Further adventures in Kindergarten fractions

I took the kids camping this past weekend. Fall along the Mississippi River, mid-70-degree days and 50-degree nights. Pretty much perfect. Having read information about our state park together earlier in the day—including the park’s acreage—Tabitha posed a question.

Tabitha (five and a half): How many acres or miles is our campsite?

Me: It’s only a small fraction of a square mile, but it’s about \frac{1}{8} of an acre.

Tabitha: What’s a fraction?

Me: It’s like when you cut something up. It’s a number bigger than zero, but less than one.

Tabitha: Huh? That doesn’t make any sense!

Me: Well, let’s say you, Griffy and I had three s’mores, and we wanted to share them equally. We would each get one, right?

Tabitha: Yeah.

Me: But what if we only had 2?

Tabitha: Well, then you’d have to cut them in half.

Me: Right. So \frac{1}{2} is a fraction

Tabitha: Oh.

[later]

Tabitha: But what’s the number? You said a fraction was a number bigger than zero, but less than 1.

Me: One-half is more than zero, but less than one.

Tabitha: Half of what?

Me: Half of anything is more than nothing, but less than the whole thing.

Tabitha: But what’s the number? A half isn’t a number!


I have been thinking about the moment when there is a choice to talk math with my kids. I have been trying to understand what I need to know in order to recognize that a choice exists and in order to pursue a mathematical conversation.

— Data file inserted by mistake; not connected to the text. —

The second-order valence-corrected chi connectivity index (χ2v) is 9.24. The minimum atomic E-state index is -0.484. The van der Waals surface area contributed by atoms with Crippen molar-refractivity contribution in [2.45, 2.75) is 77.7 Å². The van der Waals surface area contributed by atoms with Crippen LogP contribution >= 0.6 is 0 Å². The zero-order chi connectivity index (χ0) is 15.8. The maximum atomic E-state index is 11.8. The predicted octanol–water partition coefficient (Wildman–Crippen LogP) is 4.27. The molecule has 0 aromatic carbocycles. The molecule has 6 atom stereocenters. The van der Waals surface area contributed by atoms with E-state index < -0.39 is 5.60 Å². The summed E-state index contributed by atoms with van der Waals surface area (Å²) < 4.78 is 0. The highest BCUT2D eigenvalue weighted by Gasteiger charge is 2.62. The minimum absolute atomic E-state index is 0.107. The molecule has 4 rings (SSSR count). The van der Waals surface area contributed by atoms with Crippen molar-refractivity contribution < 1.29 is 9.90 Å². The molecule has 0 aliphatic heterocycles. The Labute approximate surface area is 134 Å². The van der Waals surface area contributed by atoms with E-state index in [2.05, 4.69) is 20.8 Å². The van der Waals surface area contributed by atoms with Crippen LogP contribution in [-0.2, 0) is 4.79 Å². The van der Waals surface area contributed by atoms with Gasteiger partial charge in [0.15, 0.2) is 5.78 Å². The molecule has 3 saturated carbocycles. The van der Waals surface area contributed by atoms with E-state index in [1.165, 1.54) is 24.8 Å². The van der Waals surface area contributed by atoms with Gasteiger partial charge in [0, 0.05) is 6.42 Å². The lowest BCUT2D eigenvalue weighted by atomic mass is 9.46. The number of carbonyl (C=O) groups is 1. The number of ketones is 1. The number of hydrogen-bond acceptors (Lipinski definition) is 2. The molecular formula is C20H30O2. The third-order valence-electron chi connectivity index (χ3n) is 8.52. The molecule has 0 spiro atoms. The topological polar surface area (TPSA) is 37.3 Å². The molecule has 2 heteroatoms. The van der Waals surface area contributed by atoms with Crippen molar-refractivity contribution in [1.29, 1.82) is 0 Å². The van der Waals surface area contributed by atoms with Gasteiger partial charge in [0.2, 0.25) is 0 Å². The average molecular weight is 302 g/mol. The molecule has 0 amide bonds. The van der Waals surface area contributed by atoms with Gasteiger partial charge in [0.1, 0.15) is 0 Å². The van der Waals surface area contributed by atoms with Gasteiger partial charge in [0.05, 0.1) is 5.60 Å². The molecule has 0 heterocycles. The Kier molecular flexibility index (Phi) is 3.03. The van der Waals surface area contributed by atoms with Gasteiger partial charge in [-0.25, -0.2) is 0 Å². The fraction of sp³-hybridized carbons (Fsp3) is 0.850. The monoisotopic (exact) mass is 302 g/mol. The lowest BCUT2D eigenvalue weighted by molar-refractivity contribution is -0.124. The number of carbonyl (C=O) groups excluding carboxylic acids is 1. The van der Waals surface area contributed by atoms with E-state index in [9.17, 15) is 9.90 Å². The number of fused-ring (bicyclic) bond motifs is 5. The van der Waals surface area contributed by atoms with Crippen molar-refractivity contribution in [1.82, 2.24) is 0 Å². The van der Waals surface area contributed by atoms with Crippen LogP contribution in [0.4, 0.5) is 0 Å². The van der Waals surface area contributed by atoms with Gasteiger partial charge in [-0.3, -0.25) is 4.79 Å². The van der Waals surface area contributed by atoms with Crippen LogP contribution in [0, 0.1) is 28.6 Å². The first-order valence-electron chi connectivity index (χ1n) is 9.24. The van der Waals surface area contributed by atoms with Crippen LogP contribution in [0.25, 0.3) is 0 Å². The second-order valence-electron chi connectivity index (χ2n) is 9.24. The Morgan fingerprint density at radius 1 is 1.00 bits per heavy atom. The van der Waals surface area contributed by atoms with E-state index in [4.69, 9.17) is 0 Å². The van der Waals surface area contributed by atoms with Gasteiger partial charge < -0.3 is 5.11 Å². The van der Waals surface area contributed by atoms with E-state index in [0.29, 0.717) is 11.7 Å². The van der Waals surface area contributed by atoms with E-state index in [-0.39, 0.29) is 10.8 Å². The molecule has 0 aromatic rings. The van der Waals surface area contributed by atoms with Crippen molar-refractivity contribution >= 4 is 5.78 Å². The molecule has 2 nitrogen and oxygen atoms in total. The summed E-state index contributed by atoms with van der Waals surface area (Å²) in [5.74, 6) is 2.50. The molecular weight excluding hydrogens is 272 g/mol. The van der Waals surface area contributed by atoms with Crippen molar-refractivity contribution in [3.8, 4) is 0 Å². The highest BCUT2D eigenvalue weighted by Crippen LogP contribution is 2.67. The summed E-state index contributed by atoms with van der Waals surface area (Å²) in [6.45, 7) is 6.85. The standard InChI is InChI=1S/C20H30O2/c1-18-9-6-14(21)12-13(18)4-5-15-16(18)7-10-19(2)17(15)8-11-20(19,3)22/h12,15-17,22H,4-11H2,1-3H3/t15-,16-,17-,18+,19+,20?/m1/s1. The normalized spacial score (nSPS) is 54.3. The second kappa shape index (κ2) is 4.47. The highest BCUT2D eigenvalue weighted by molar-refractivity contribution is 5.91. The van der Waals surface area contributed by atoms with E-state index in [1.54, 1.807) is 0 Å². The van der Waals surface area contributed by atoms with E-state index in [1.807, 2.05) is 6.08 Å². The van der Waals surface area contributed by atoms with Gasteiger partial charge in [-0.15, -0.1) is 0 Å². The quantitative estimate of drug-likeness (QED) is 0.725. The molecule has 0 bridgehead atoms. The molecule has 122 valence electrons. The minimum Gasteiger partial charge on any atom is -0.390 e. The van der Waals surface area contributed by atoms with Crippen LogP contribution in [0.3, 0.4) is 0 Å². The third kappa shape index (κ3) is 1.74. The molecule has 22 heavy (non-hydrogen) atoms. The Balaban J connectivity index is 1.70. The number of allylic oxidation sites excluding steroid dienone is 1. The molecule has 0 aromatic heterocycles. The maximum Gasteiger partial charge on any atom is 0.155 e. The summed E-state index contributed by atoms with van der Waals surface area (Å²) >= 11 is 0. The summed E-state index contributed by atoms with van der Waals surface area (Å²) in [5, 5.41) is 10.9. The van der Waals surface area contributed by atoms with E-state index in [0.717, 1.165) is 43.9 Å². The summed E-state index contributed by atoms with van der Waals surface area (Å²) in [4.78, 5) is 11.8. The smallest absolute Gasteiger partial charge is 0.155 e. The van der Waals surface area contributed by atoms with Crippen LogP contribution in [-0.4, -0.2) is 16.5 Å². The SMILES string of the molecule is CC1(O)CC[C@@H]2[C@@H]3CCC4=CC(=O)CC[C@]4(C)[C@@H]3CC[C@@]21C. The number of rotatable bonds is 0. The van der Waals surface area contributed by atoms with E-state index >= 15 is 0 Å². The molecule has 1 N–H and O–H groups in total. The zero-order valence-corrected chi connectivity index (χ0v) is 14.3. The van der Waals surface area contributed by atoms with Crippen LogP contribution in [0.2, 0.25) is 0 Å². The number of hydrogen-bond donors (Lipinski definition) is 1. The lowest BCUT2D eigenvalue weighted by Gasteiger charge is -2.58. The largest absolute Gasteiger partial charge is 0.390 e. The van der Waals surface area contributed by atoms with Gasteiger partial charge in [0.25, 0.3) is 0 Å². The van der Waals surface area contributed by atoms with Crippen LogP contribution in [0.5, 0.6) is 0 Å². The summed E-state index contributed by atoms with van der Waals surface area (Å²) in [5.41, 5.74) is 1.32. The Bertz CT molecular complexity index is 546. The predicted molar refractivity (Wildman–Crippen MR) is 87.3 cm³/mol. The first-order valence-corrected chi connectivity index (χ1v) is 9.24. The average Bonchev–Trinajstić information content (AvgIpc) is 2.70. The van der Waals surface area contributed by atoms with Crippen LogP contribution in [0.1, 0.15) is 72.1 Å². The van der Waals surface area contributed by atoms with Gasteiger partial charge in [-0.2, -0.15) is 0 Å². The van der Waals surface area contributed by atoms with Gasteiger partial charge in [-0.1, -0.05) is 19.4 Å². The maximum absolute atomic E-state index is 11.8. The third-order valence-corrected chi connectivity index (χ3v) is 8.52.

Fractions are tough because there really is a lot of specialized knowledge about how people learn them. I have been reading and teaching from the book Extending Children’s Mathematics over the last year or so. The authors make the argument that fair sharing is the best entry point for children’s sense-making about fractions. Not part-whole. Not number line. Fair sharing.

Notice how this plays out in my conversation with Tabitha. I start with part-whole, move to (arguably) number line and she protests that these ideas make no sense.

But as soon as I go with fair sharing, she’s on it. She gets that things sometimes need to be cut up in order to be shared equally.

She also understands—and this is crucial—that halves are meaningless without a referent whole. “Half of what?” is a brilliant and essential question.

So what did I need to know in order to pursue this conversation? I needed to know that there are multiple ways of thinking about fractions, and that fair sharing is going to be helpful for a young child to think about. And that part-whole and number line are going to be dead ends.

Tabitha learns from the conversation that fractions have to do with fair sharing. She doesn’t understand one-eighth—the fraction that initiated the conversation. She doesn’t understand anything more about the size of our campsite, nor about acres, miles or even square miles.

She learns that fractions have to do with sharing. That’s a pretty good Kindergarten-level idea, right there.

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5 responses to “Further adventures in Kindergarten fractions

  1. Michael Paul Goldenberg